Idioms are figurative uses of words and phrases that have literal origins but are now used to help add detail and description to speech and text. They can sometimes be confusing to anyone unfamiliar with their origins. However, some idioms stay true to their inception and are easy to understand.
When somebody tells somebody else to be my guest, it isn’t difficult to assume that they mean they are welcome to do something. But occasionally, the context and tone of the phrase can indicate something more than a friendly aside.
Let’s learn about the origins and use of the idiom be my guest and how to use it in various contexts.
What Is the Meaning of Be My Guest?
Be my guest is a fairly recent idiomatic phrase that usually affirms that one is welcome to do something, use something, or make oneself comfortable. The inference is that the person offering the phrase be my guest is being hospitable.
- Although he was new to the newsroom and not known to the rest of the staff, the person in front of him smiled and exclaimed, “Be my guest,” while holding the door for him to pass through.
- When the person behind me in line expressed dismay at my purchase of the last two bakery muffins, I pushed one across the counter to her, commenting, “Be my guest.”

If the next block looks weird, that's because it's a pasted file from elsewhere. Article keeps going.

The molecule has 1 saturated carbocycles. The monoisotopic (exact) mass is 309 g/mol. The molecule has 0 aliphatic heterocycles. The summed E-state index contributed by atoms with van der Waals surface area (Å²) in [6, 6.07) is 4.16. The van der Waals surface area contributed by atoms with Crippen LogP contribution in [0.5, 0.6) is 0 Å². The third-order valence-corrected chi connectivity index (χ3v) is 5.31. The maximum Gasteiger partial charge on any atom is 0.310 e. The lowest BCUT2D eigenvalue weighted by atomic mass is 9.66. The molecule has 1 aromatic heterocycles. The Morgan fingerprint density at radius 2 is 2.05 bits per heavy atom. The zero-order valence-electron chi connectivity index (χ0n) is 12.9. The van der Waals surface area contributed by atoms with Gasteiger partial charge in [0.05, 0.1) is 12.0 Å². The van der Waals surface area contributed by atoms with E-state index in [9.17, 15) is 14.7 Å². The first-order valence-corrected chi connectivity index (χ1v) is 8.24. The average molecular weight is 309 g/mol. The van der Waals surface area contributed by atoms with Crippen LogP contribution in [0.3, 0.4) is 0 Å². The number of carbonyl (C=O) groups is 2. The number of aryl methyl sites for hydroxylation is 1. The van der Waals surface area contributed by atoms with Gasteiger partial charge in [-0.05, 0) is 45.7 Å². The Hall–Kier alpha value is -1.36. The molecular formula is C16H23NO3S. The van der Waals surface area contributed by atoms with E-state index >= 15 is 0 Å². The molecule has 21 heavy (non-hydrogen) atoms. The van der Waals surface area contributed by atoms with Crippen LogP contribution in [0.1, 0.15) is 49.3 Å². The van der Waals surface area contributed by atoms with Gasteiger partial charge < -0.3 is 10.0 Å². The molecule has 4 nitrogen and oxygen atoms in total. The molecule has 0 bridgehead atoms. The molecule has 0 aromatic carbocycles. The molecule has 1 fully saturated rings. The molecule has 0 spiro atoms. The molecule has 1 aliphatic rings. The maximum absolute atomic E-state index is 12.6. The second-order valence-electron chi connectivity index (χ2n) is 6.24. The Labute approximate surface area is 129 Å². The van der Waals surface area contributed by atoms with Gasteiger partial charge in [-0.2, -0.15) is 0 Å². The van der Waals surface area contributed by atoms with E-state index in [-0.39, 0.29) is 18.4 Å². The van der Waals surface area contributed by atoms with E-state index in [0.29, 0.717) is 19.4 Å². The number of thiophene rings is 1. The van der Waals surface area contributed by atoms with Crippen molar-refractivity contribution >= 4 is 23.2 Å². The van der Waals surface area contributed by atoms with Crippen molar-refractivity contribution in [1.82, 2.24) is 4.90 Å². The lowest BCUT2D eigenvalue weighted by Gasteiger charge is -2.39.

However, the idiomatic phrase is sometimes used sarcastically to indicate a person’s rudeness or lack of graciousness. This use almost always requires the context of the situation and the tone of voice.
- If you want an overpriced meal that tastes similar to what you would receive in a drive-through, be my guest; I’ll be going someplace more affordable and tasty.
- The lady pushed rudely past him as he approached the door, prompting him to glare down at her and mumble, “Well then, be my guest, I guess.”
The Origins of Be My Guest
Obviously, the literal use of telling someone to be my guest refers to the hospitality of treating someone to something or accompanying them somewhere. The term’s use in a more figurative sense is easy to understand and very applicable in various situations.
Its popularization as a way to infer permission to do something or make oneself comfortable was introduced in the 1950s through various advertising campaigns, particularly in Conrad Hilton’s autobiography, Be My Guest, published in 1957.
The idiomatic use of the phrase be my guest is easily deduced by the literal definition to treat or host somebody with a sense of hospitality. When used figuratively, it is meant to imply a sense of welcoming and comfort about an action.
It can also be used in a sarcastic sense when used in a negative context and with a less-than-friendly tone of voice.
Its figurative use was well documented in the 1950s when it became popular in advertisements and was the title of a well-known autobiography.